I don’t know that the only goals of the Medical Home, however, are to reduce costs and improve care.  In nearly all the articles I’ve read, one of the other touted benefits is increased use of primary care physicians.  The problem with that is the true shortage of primary care physicians the US in general—including the Omaha-area—has.  In speaking with Creighton administrators, they are truly struggling to fill those jobs; perhaps the most common complaint is the high cost of education and (relatively) low salary paid to primary care physicians.  So, even if the Medical Home was able to do all it said (which I have a difficult time believing) the infrastructure (as evidenced by an insufficient number of primary care physicians) is lacking.

Oh No!!!  Just say NO to the New Gatekeeper

I could go on and on about the pros/cons of the Medical Home, especially how the concept will benefit academic centers (like UNMC)—e.g., keeping patients “in-house” and therefore keeping those revenues “in-house.”  However, as a clinician working in a free market society, involvement in a gatekeeper-like system is a challenge.  I have described in previous essays the challenges private practitioners face and I have touted my strong belief that individuals should be in charge of their destinies, so to speak.  I firmly believe that educated, informed consumers with all options at their “disposal” make the best decisions.  I have had countless patients that most certainly should continue their care with us but are prematurely discharged based on the antiquated role primary care physicians play in dictating the care of their patients.  I believe in the benefits of primary care physicians, but as practitioners who are not “experts” in specific areas, I find it difficult to understand how said physicians can (or should) make decisions for specialist care.  If their sole role, in this regard, was to refer to specialists, that is understandable.  However, more often than not, these same practitioners become micro-managers of the care specialists provide.  Admittedly, this may be a personal soap box issue for me, but just like I shouldn’t be managing the care of patients with Multiple Sclerosis, even though I have been trained to do so, primary care physicians shouldn’t be micromanaging specialist care.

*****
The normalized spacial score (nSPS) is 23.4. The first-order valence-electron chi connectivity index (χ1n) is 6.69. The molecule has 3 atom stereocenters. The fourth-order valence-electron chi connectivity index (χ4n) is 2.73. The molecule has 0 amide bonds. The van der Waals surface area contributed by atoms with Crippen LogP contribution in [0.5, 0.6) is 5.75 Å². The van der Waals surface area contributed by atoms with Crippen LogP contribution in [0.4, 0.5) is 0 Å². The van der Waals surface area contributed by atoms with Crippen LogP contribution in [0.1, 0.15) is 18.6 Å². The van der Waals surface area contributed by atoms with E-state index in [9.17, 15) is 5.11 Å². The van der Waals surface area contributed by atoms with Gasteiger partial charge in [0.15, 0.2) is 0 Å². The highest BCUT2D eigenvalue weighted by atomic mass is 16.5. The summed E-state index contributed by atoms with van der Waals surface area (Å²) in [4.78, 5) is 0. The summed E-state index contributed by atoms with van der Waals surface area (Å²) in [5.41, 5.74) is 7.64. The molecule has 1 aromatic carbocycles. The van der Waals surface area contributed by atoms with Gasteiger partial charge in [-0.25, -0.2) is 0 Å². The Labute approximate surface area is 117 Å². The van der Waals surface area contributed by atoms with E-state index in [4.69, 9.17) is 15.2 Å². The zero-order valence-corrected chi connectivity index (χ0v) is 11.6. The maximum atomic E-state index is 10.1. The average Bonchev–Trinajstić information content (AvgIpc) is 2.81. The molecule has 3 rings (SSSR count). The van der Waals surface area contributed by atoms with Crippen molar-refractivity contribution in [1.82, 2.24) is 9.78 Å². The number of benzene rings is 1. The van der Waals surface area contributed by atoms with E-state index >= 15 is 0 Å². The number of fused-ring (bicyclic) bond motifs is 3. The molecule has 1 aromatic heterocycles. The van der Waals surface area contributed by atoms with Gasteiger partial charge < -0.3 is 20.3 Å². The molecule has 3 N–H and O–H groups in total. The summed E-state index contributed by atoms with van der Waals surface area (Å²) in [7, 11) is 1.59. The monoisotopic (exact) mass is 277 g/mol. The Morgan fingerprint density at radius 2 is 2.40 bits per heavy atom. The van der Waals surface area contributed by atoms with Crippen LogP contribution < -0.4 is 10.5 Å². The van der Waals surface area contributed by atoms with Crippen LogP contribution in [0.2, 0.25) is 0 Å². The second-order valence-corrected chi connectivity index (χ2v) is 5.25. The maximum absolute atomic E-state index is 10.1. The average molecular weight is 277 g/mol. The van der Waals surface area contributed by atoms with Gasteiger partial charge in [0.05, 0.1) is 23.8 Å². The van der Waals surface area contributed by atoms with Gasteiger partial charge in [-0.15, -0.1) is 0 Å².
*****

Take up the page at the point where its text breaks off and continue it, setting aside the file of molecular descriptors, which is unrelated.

So, from a business standpoint, I understand the logic of the Medical Home model (and I haven’t even discussed the global payment portion of the Medical Home approach).  However, because I have not had good results as a private practice, I do not look forward to such an arrangement.  Further, and perhaps more importantly, I do not believe research has adequately supported such an arrangement.  I will end with the thoughts of Mark Friedberg and his colleagues as printed in the American Journal of Managed Care, “Currently, there is limited evidence that the medical home, as a multifaceted practice-level intervention, will produce the results expected by its stakeholders” (2009).